However, neither of the products mentioned above serves very well as a serious writing/drafting environment, in my opinion. For me, the killer feature of Scrivener is the ability to view one’s assembled chunks of text as an integrated draft and to edit that draft. So one can switch back and forth between working on the document as a whole and working on just one isolated section. I haven’t found other programs that offer this. Whizfolders, for instance, has a combined *view*, but you can’t edit in that view. Biblioscape tries to offer something similar but I found it still primitive and not really usable. IdeaMason isn’t bad, but I find it frustrating that one can’t just write directly in a draft (or “composition”)—one must take the time to create a new “Idea” first, which I find interrupts my ideational flow. I have not worked much with Ultra Recall or Zoot, so perhaps I should still give them another look. I just checked out StoryBox, and it’s definitely not at a point where I’d use it yet, but it’s a promising start.

Even though I have an (aging) Mac, I have not settled on Scrivener as a writing environment. It tries to be a combination of outliner and word processor, but I find that I can do my outlining much better in an actual outliner (I love OmniOutliner on the Mac; the free Ecco Pro is great on the PC, although I wish it could export OPML—-InfoQube may do that). As for writing and drafting, I do some of it in the outliner and the rest in a word processor.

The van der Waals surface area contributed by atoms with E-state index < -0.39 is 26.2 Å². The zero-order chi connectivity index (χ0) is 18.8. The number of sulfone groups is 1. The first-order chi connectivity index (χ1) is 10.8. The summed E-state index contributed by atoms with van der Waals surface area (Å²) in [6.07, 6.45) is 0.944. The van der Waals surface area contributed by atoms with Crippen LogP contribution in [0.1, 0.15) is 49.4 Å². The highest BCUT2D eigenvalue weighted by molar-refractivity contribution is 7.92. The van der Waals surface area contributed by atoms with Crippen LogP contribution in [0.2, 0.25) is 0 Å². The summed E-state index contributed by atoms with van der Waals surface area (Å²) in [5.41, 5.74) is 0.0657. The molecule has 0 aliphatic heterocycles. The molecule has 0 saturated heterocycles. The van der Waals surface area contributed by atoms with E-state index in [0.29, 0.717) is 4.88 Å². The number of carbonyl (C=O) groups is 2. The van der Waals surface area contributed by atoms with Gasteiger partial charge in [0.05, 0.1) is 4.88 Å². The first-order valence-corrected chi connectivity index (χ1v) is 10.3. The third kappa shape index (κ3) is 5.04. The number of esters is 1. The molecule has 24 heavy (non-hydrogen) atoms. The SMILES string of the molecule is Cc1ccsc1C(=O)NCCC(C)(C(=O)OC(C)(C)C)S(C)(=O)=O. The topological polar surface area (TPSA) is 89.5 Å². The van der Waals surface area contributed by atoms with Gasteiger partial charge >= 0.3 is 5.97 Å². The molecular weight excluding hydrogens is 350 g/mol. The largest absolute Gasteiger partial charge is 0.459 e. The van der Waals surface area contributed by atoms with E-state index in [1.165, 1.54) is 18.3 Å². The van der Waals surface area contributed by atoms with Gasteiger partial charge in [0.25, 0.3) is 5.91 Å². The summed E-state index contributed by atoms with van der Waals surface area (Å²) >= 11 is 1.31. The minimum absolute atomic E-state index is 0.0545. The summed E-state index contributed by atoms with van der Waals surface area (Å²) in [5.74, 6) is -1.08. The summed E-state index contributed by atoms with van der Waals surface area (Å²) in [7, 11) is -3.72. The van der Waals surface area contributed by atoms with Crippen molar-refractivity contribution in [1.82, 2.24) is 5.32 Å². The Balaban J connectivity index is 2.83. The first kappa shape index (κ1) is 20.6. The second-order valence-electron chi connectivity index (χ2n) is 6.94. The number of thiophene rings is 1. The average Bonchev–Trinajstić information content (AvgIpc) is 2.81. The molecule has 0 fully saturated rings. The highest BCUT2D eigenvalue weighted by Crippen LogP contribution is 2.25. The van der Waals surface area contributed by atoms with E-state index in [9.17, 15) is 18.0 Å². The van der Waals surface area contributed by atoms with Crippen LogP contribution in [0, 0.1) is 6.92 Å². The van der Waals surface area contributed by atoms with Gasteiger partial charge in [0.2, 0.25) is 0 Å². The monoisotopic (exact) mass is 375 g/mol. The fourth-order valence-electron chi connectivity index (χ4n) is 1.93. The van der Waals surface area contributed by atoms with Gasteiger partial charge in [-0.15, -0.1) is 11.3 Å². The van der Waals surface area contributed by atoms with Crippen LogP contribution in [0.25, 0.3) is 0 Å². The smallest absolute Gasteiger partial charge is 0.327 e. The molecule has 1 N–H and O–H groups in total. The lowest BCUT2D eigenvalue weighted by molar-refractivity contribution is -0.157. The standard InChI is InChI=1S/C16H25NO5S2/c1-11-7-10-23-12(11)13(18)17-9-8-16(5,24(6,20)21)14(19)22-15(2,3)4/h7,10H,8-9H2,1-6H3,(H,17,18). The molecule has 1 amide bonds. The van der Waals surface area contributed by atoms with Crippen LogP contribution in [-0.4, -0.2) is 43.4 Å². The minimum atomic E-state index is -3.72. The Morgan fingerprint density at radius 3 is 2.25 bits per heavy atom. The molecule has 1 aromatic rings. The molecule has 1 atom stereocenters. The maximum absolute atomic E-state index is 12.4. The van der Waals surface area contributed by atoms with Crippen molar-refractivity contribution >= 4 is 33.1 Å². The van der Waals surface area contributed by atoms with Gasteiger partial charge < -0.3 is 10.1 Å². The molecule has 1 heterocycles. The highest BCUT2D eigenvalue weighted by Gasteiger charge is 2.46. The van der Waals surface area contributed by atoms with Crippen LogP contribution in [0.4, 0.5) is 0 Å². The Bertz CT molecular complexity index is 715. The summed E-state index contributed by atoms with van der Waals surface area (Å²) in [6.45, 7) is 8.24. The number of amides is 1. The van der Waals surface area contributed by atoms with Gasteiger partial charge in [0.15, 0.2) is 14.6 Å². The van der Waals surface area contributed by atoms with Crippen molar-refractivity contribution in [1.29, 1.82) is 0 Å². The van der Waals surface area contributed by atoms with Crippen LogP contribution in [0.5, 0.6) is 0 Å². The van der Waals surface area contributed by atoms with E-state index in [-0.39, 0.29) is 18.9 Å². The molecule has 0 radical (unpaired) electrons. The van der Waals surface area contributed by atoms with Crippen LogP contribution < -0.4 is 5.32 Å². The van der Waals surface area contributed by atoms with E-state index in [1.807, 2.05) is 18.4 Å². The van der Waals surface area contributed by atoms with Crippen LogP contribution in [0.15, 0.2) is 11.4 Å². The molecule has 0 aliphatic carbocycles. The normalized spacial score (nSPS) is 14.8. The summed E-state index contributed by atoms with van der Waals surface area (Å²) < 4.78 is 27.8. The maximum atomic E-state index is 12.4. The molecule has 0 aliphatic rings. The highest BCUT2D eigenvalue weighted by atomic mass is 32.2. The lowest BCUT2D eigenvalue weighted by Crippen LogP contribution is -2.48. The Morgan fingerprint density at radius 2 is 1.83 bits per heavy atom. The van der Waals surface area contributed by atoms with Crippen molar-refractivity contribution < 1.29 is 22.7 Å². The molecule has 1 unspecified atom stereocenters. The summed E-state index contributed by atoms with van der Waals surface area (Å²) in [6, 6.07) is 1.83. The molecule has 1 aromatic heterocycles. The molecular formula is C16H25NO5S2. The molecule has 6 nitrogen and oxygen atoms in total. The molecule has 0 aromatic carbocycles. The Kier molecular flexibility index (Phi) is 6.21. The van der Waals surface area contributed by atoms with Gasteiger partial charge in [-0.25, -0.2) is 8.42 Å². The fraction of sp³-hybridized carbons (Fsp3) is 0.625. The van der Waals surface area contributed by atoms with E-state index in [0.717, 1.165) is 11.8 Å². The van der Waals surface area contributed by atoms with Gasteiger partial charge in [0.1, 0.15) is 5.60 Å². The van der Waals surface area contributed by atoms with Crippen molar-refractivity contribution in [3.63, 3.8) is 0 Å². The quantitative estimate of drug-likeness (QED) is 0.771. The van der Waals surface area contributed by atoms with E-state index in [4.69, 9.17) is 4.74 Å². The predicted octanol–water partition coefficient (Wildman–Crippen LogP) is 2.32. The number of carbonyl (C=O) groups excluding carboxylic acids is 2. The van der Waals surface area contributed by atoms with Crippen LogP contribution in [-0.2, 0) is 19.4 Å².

The moral of the story for me (although I don’t profess to have cracked this particular nut) is that in the long run it makes more sense to use a combination of dedicated tools rather than a single integrated application. So, I use Zotero for references, notes, and PDFs; I use OmniOutliner (or Ecco Pro), as well as Cmap Tools for outlining and brainstorming and some drafting; and then I use a word processor for the final stage. (Another moral of the story for me is to stick as much as possible to tools that don’t lock my data in a proprietary format.)